Amy Klobuchar

Speech on Energy Policy - June 19, 2006

Amy Klobuchar
June 19, 2006— Saint Paul, Minnesota
Print friendly

Thank you. Thanks everyone for coming. I'm here today to talk about the serious choice that the people of Minnesota will face this November.

Our country can continue down the road of failed policies that Washington has brought us with the gas prices up towards $3 a gallon, with global warming on the rise, with a 60% increase in health care premiums in the last 6 years, with tuition costs up 80% at the University of Minnesota and a war with no end in sight.

Or they can choose a new direction, a path that puts the concerns of Minnesotans ahead of the the big oil companies and ahead of the big drug companies, and takes us on a new path that harnesses the energy and the innovative spirit that has made America great.

Last week I talked about what you do when you are in the woods and you get lost, you use a compass and if you don't have a compass you follow the North Star.

Well many people in Washington have been led astray by the Exxons, and the Enrons, and the Halliburtons, and I think they need a moral compass. The only problem is they’re using the congressional compass which only points in one direction and that’s towards W, as in George W. When I’m your senator, I won't be following the Lone Star, I'll be following the North Star.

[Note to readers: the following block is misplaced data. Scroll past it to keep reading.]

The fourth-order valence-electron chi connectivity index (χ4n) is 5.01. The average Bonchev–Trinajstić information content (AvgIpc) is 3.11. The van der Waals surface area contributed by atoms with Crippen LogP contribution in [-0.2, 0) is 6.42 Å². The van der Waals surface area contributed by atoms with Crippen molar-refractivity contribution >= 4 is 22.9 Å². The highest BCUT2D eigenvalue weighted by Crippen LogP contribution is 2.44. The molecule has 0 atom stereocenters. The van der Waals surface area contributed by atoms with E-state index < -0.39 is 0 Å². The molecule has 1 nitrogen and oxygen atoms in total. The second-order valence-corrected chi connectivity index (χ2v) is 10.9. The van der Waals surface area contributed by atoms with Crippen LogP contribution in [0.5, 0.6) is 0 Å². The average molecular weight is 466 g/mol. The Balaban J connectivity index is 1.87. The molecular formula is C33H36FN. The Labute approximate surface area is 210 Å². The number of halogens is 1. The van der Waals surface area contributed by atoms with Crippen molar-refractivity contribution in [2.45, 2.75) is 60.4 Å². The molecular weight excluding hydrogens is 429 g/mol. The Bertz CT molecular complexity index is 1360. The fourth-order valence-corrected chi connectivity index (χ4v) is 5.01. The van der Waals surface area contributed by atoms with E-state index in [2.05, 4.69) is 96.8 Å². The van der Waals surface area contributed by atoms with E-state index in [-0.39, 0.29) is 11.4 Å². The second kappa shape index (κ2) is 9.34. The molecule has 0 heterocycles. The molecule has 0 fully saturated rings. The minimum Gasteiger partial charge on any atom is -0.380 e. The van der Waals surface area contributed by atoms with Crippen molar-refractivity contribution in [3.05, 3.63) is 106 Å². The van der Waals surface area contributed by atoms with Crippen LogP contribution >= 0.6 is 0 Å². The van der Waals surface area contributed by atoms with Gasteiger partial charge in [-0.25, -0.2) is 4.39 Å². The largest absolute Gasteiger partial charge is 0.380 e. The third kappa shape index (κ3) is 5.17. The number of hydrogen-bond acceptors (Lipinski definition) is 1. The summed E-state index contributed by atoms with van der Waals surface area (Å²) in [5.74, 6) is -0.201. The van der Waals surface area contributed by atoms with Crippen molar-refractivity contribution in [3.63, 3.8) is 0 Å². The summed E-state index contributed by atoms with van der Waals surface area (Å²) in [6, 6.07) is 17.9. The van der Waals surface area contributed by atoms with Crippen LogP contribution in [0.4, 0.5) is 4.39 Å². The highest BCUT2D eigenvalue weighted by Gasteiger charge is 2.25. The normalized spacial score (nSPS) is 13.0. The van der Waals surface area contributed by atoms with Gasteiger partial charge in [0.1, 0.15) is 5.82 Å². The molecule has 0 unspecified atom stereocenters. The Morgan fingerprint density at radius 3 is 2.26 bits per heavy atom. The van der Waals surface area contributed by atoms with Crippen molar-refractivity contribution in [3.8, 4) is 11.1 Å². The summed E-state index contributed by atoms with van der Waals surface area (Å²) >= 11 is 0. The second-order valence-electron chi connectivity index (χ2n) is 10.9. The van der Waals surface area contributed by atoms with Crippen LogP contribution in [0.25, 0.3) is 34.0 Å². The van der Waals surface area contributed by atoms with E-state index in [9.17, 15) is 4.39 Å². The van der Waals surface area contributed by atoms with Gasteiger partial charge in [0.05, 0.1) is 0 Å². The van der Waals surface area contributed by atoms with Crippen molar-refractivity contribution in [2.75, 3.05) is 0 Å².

Today we’re going to talk about two divergent paths in the area of Energy. There are two paths: one is the status quo Lone Star direction and one is a new alternative path that puts the people of this state in front of the big oil companies and is grounded in science and in new jobs for this state.

Just yesterday morning on the Sunday Morning talk shows John Hofmeister, the President of Shell Oil was on television saying that he thinks “energy independence is going too far.”

Energy independence might be too far for an Energy giant like Shell, and energy independence is clearly too far for the crowd in charge in Washington, but most Americans think we haven’t gone far enough along the path of energy independence.